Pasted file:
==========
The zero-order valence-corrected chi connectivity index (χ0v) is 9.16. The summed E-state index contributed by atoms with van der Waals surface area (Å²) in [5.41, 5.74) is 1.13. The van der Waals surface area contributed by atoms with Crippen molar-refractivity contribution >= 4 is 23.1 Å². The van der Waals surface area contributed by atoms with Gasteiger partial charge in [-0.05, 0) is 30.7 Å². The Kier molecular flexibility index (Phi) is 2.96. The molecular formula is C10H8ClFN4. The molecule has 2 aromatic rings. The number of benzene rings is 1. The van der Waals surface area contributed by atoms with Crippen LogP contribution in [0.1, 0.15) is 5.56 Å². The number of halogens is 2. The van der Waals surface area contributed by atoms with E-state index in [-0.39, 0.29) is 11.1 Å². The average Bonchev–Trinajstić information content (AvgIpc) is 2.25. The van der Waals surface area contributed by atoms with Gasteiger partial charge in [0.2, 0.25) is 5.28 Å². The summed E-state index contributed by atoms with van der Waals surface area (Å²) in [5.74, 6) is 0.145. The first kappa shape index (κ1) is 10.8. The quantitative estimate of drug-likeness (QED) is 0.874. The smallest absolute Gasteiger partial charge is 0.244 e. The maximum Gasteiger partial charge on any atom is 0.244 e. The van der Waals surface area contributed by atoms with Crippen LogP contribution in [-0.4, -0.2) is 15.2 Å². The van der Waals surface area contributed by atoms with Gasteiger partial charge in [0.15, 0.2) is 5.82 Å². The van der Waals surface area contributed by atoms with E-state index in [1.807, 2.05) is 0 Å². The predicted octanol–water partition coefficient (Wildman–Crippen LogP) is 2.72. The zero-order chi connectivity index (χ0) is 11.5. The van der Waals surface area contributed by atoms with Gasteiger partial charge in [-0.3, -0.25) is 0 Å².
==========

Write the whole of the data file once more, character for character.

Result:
The zero-order valence-corrected chi connectivity index (χ0v) is 9.16. The summed E-state index contributed by atoms with van der Waals surface area (Å²) in [5.41, 5.74) is 1.13. The van der Waals surface area contributed by atoms with Crippen molar-refractivity contribution >= 4 is 23.1 Å². The van der Waals surface area contributed by atoms with Gasteiger partial charge in [-0.05, 0) is 30.7 Å². The Kier molecular flexibility index (Phi) is 2.96. The molecular formula is C10H8ClFN4. The molecule has 2 aromatic rings. The number of benzene rings is 1. The van der Waals surface area contributed by atoms with Crippen LogP contribution in [0.1, 0.15) is 5.56 Å². The number of halogens is 2. The van der Waals surface area contributed by atoms with E-state index in [-0.39, 0.29) is 11.1 Å². The average Bonchev–Trinajstić information content (AvgIpc) is 2.25. The van der Waals surface area contributed by atoms with Gasteiger partial charge in [0.2, 0.25) is 5.28 Å². The summed E-state index contributed by atoms with van der Waals surface area (Å²) in [5.74, 6) is 0.145. The first kappa shape index (κ1) is 10.8. The quantitative estimate of drug-likeness (QED) is 0.874. The smallest absolute Gasteiger partial charge is 0.244 e. The maximum Gasteiger partial charge on any atom is 0.244 e. The van der Waals surface area contributed by atoms with Crippen LogP contribution in [-0.4, -0.2) is 15.2 Å². The van der Waals surface area contributed by atoms with Gasteiger partial charge in [0.15, 0.2) is 5.82 Å². The van der Waals surface area contributed by atoms with E-state index in [1.807, 2.05) is 0 Å². The predicted octanol–water partition coefficient (Wildman–Crippen LogP) is 2.72. The zero-order chi connectivity index (χ0) is 11.5. The van der Waals surface area contributed by atoms with Gasteiger partial charge in [-0.3, -0.25) is 0 Å².